C: I was raised Christian Scientist in Los Angeles. I'm not what I would call "practicing anything," but I've always known God was there, all my young adult life. There's always been a sense of role-play in my life. I didn't go to church, but I always communicated clearly with God, for example, running marathons--you get closer to things, but just not in an organized sense. See what's going on now. The country is so divided. But everyone's trying to get to God. I believe God has a plan for me, not MY plan, clearly. With this movie, I want to bring more people into the discussion, the philosophical discussion. It used to be commonplace for people to go to church on Sunday, but now we're going to the store to buy large screen TVs. But with the economic downturn, people are having to live more simply, maybe return to God.

I don't identify as a particular denomination, but I don't want to sound like I'm sitting on a fence. I'll leave it up to others to say what I am. A "Christian"? I just want to follow the journey.

Kipling is real people, a real town, real issues, real community--not a Hollywood veneer.

I always see the good, the silver lining, I always believe there is good around the corner, a rose around the corner. I love flowers. Children born with tiny fingers. Each thread is a part of a larger blanket of God's grace. Even the most devout Evangelical Christian doesn't see the whole picture. We can never be close enough to God, to light. In the weirdest, darkest times of my life, there has always been a rose. After the freeze, there will always be a thaw. I hate to say that there's a "message" to this film--I think of it as a kind of primitive folk art, but if there would be a message, it would be simply this: HAVE FAITH. HAVE FAITH.

"Rust" will be available October 5 from Christian retailers, Walmart, Amazon, Netflix and others.

Bookmark and Share

September 13, 2010


On the heels of the Emmys, are you looking for something good to watch this Fall? Yeah, I know it's hard to keep up with the bizarro changes in schedules, seasons, times, even shows jumping to other channels. Suddenly the tube tells you: "Stay Tuned for the Late Pre-Midsummer Finale of Your Favorite Show!" and you just figured out its new time (CST) and day of the week one week ago. Oh sure, there's internet TV and Hulu and all that, but don't you still prefer getting all excited for that night of the week when your favorite show comes on, and you know you're having some kind of communal experience with other people across the country watching the same show at the same time? It's a great feeling. Nothing like it.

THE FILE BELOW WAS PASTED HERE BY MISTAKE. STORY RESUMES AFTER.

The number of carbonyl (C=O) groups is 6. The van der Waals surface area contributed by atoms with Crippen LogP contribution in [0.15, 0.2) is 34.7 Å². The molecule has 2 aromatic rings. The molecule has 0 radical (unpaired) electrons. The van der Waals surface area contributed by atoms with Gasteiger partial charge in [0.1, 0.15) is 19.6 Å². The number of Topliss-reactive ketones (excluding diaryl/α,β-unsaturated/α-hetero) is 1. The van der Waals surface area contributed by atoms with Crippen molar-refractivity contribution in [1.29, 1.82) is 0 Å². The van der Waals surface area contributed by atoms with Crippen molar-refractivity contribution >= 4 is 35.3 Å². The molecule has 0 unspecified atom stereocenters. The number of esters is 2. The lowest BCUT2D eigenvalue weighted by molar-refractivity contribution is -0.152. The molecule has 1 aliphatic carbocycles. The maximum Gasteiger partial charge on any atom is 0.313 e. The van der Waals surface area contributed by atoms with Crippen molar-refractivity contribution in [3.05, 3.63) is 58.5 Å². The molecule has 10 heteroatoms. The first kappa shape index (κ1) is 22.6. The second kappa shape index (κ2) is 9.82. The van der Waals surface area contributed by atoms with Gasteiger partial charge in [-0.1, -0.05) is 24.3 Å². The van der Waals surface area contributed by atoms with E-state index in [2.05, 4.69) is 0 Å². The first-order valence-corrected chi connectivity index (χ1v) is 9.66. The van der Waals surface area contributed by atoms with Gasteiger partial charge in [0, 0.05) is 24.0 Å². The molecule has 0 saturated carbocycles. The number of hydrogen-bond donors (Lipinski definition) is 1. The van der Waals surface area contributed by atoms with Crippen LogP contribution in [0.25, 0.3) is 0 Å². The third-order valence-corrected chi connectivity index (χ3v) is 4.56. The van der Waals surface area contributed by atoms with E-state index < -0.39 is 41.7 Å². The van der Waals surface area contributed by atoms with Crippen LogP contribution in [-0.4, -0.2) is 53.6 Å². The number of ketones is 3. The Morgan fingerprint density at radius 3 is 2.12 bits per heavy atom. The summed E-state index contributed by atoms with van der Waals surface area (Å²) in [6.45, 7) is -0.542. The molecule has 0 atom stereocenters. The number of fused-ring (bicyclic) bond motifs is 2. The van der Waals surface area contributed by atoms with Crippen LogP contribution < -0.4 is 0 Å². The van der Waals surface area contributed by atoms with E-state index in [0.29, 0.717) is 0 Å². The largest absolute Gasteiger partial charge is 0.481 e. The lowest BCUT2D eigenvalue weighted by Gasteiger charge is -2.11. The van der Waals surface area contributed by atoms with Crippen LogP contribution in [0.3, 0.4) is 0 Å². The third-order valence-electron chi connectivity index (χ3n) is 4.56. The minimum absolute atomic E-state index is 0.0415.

Here are my picks (and I'm not telling you when they come on because it will probably change by the time you read this):

  1. "Psych"—two boyhood pals, Sean and Gus, run a psychic detective agency and get hired by the Santa Barbara police to solve cases. Only Sean is not psychic, just very observant. If I had kids I would make them watch this show. So funny and sweet with hilarious and constant use of 80's pop culture references. Lassiter—a bumbling but arrogant lieutenant—is comic relief to the comic relief. Occasional blue humor, and unfortunately Juliette (Sean's love interest) is now sleeping with Declan. Corbin Bernsen--who plays Sean's retired cop Dad who trained him to be observant--just released a very unique Christian film: USA NETWORK

  2. "White Collar"—a young art thief (with electronic cuff) is recruited by the FBI to help solve cases. He's paired with an older agent and proves to be a thorn in his side, even while unorthodoxly cracking tough cases. Tiffani Thiessen is perfectly cast as the older agent's wife. Great, warm, "genuine" relationships throughout. Classy. USA NETWORK

  3. "Medium"—Although the core of the show deals with something strictly forbidden by, oh…say, GOD AND THE BIBLE (viz., contacting the dead), it's more like the dead contact HER (although she will do a few favors for living loved ones and send a psychic text to the next world….) Patricia Arquette (the medium) is an incredibly believable Mom of three girls and has simply THE most down-to-earth, everyday, unhyped-up relationship with her husband and kids. Actually, this is one of the most realistic, almost mundane portrayals of family life all around—except for those extraordinary gifts (like a sixth sense) that have been passed on to the girls. By BEING realistic and seeing all the "ordinary love" in this family—not without their trials—family life is appealing. Allison (Patricia Arquette) helps solve murder cases because she sees murders in her dreams. My cousin, Alexandra Breckenridge, recently guest-starred. CBS

  4. "Dog the Bounty Hunter"—Why does everyone laugh when I tell them this is one of my favorite shows? They usually stop laughing when I tell them it is THE most Christian show on TV. Duane "Dog" Chapman shows forth the mercy of the Father. How many shows do you know do that? When I attended "Act One—Hollywood," a Christian screenwriting bootcamp, we got to listen to Ron Austin (former head of the WGA—Writers Guild of America), a profound, devout Catholic. He said that there's a lot of justice in the movies and on TV, but not a lot of mercy. Mercy for even bad people. Dog (an ex-convict himself) is a Christian who believes in giving every man a "second chance," because God gave him a second chance. He and his family are colorful to be sure, but watch how he treats people with great dignity and love and challenges them to be better. Watch how he prays and preaches and concretely helps people (without being a bleeding heart and having false compassion), often with tough love. Listen to his piercing and effective pep talks, reminding people who they really are, calling them to their responsibility as parents, etc. A & E